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City tests new air horns at downtown railroad crossing in pursuit of tranquility

Air horns blasted at the Madison/Greenough crossing near downtown Missoula have troubled nearby residents for years. The city believes it has found a solution. (Missoula Current file photo)

More than a year after it agreed to explore the creation of a quiet zone at a busy railroad crossing near downtown Missoula, the city believes it has found a solution, and it tested it this week.

The city staged listeners and decibel meters at several homes that for years have born the brunt of the air horns sounded by locomotives approaching the downtown crossing, and the new horns were no longer audible.

“We’re testing these localized air horns that are federally approved, but they’re much more focused to the crossing,” Missoula Mayor John Engen said. “We had a demonstration yesterday and had decibel meters around. They tested them throughout the day. You couldn’t hear them.”

Last February, the Missoula Redevelopment Agency provided around $26,000 in tax increment funding to Missoula Public Works to conduct a study on ways to establish a quiet zone at two railroad crossings located on the eastern end of the rail yard.

Inbound and outbound trains are required to blast their horns at the two urban crossings, including the Madison/Greenough crossing and another just east at Taylor Street.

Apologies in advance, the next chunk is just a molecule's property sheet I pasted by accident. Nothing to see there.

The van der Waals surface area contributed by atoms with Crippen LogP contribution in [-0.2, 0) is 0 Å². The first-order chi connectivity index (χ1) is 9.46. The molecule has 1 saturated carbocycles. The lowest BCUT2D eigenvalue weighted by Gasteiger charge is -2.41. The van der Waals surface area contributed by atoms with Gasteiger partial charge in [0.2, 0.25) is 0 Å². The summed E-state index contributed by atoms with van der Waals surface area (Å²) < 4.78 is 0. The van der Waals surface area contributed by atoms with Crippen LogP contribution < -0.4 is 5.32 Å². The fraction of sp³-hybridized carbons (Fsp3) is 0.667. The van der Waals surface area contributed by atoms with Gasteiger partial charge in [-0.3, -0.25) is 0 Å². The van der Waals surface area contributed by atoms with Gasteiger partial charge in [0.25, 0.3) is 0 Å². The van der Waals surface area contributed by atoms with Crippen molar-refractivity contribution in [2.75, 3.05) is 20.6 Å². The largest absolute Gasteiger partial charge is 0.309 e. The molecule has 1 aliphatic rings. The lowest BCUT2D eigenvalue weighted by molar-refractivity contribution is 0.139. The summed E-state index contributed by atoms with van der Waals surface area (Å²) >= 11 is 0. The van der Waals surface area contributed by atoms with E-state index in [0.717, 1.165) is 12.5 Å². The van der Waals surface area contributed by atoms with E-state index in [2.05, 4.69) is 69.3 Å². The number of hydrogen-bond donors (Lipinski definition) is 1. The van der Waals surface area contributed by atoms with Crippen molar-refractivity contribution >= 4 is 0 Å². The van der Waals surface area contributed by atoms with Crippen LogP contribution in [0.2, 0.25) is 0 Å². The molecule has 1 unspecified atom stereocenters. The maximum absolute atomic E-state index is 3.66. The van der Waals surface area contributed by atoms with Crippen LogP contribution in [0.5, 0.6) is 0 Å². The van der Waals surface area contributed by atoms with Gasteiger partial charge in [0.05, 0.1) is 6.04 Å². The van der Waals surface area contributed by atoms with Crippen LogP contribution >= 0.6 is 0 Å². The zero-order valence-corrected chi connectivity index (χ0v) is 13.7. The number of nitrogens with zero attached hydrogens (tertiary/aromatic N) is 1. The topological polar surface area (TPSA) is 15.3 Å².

Cass Chinske, a resident of the Lower Rattlesnake Neighborhood has been haunted by the train horns for at least decades. Rail traffic has grown heavier through Missoula, and the horns more frequent.

The system tested this week couldn’t be heard from his house, Engen said.

“When you’re in the actual intersection, it’s loud and clear,” the mayor said. “This is a solution we can deploy quickly and seems to work.”

Railroad quiet zones are designated by the Federal Railroad Administration and are intended to give surrounding residents some peace and quiet by prohibiting the use of horns.

But the absence of the train whistles can also increase the risk of accidents. Cities looking to establish a quiet zone must take steps to mitigate those risks.

Engen said testing will continue but a solution may be close at hand.

“It’s about a $60,000 solution and they’re already approved by the feds, so you don’t have to go through a year-long process of establishing a quiet zone,” he said. “It also doesn’t preclude us from doing intersection improvements, which we want to do anyway.”

Comin’ round the bend: Train whistles have downtown residents seeking solutions